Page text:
}
        }
        public static string Test()
        {
            var kompiler = new Kompiler();
            var list = new List<string>();
            list.Add("System.dll");
            string path = kompiler.GetType().Assembly.Location;
            if (!File.Exists(path))
                throw new Exception("file not found " + path);
            list.Add(path);
            string source = GetSource();
            var kalk = kompiler.Kompile("CSharp", list, source);
            return kalk.Test();
        }

        private static string GetSource()
        {
            StringBuilder sb = new StringBuilder();
            sb.AppendLine("using KompilerLib;                          ");
            sb.AppendLine("namespace Kalk                                ");
            sb.AppendLine("{                                             ");
            sb.AppendLine("    public class Kalkulation : IKalkulation   ");
            sb.AppendLine("    {                                         ");
            sb.AppendLine("          public string Test()                ");
            sb.AppendLine("          {                                    ");
            sb.AppendLine("               return \"Hello World\";         ");
            sb.AppendLine("          }                                    ");
            sb.AppendLine("    }                                          ");
            sb.AppendLine("}                                              ");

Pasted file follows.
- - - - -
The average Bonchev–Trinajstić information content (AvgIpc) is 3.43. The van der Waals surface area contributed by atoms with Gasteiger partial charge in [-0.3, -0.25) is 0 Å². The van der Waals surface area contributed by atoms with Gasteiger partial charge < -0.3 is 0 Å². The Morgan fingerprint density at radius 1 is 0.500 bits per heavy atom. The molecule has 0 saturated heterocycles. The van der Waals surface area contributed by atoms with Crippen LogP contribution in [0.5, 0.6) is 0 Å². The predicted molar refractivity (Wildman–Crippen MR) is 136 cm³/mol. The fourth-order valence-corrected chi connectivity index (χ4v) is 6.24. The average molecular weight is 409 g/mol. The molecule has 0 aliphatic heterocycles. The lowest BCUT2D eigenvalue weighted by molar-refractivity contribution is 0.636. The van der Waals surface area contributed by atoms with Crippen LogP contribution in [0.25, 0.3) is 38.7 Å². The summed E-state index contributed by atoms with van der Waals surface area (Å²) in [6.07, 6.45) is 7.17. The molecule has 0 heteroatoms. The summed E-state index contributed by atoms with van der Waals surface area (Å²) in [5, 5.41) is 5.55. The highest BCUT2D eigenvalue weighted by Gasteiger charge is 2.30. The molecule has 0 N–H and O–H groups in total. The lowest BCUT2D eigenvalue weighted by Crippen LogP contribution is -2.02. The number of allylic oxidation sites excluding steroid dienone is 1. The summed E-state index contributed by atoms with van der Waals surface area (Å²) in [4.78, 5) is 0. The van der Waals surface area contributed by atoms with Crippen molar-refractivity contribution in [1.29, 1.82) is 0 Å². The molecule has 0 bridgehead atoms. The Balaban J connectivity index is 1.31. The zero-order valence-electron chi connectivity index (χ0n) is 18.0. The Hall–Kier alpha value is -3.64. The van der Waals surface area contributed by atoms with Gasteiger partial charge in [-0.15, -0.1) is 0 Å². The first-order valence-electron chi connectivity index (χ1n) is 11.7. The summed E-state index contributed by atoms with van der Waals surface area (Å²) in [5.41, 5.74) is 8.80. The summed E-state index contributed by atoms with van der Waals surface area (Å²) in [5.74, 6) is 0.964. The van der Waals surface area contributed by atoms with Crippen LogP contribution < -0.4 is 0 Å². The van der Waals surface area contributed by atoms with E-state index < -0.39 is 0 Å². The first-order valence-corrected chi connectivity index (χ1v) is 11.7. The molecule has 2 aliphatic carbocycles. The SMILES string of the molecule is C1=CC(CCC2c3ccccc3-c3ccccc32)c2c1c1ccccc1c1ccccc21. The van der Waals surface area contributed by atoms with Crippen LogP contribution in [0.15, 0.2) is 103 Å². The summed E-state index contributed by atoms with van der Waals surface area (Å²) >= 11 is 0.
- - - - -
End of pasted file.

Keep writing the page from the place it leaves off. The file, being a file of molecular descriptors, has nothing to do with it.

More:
return sb.ToString();
        }

    }
}

Update

Here's the fix using AssemblyResolve, thanks to blah238. I'm still curious why this is a problem within arcmap.exe, but not within my console tester exe. Also seems like the easiest assembly to resolve should be the one the compiler is running within.

public IKalkulation Kompile(string language, List<string> references, string source)
{
    CodeDomProvider provider = CodeDomProvider.CreateProvider(language);
    var parameters = new CompilerParameters();
    parameters.GenerateInMemory = true;
    parameters.GenerateExecutable = false;
    foreach (string reference in references)
    {
        parameters.ReferencedAssemblies.Add(reference);
    }

    // this sure seems like a hack ...
    AppDomain.CurrentDomain.AssemblyResolve += (s,args) =>
        {
            if (args.Name == this.GetType().Assembly.FullName)
                return this.GetType().Assembly;
            else
                return null;
        };

    var results = provider.CompileAssemblyFromSource(parameters, source);
    if (results.Errors == null || results.Errors.Count == 0)